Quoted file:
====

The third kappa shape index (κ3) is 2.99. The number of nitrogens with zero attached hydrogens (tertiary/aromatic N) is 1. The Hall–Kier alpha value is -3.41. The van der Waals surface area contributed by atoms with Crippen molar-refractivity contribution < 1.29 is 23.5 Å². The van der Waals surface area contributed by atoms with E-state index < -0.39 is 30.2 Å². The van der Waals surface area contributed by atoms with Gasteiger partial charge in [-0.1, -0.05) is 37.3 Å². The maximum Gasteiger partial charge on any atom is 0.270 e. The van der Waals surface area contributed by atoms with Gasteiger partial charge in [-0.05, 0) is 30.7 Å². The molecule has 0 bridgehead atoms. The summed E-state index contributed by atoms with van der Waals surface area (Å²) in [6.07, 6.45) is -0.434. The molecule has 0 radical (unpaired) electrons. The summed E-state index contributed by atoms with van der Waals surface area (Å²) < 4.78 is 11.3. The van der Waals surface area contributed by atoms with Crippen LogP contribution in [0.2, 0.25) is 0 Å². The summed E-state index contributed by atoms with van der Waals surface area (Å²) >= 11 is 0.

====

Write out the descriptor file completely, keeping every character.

The third kappa shape index (κ3) is 2.99. The number of nitrogens with zero attached hydrogens (tertiary/aromatic N) is 1. The Hall–Kier alpha value is -3.41. The van der Waals surface area contributed by atoms with Crippen molar-refractivity contribution < 1.29 is 23.5 Å². The van der Waals surface area contributed by atoms with E-state index < -0.39 is 30.2 Å². The van der Waals surface area contributed by atoms with Gasteiger partial charge in [-0.1, -0.05) is 37.3 Å². The maximum Gasteiger partial charge on any atom is 0.270 e. The van der Waals surface area contributed by atoms with Gasteiger partial charge in [-0.05, 0) is 30.7 Å². The molecule has 0 bridgehead atoms. The summed E-state index contributed by atoms with van der Waals surface area (Å²) in [6.07, 6.45) is -0.434. The molecule has 0 radical (unpaired) electrons. The summed E-state index contributed by atoms with van der Waals surface area (Å²) < 4.78 is 11.3. The van der Waals surface area contributed by atoms with Crippen LogP contribution in [0.2, 0.25) is 0 Å². The summed E-state index contributed by atoms with van der Waals surface area (Å²) >= 11 is 0.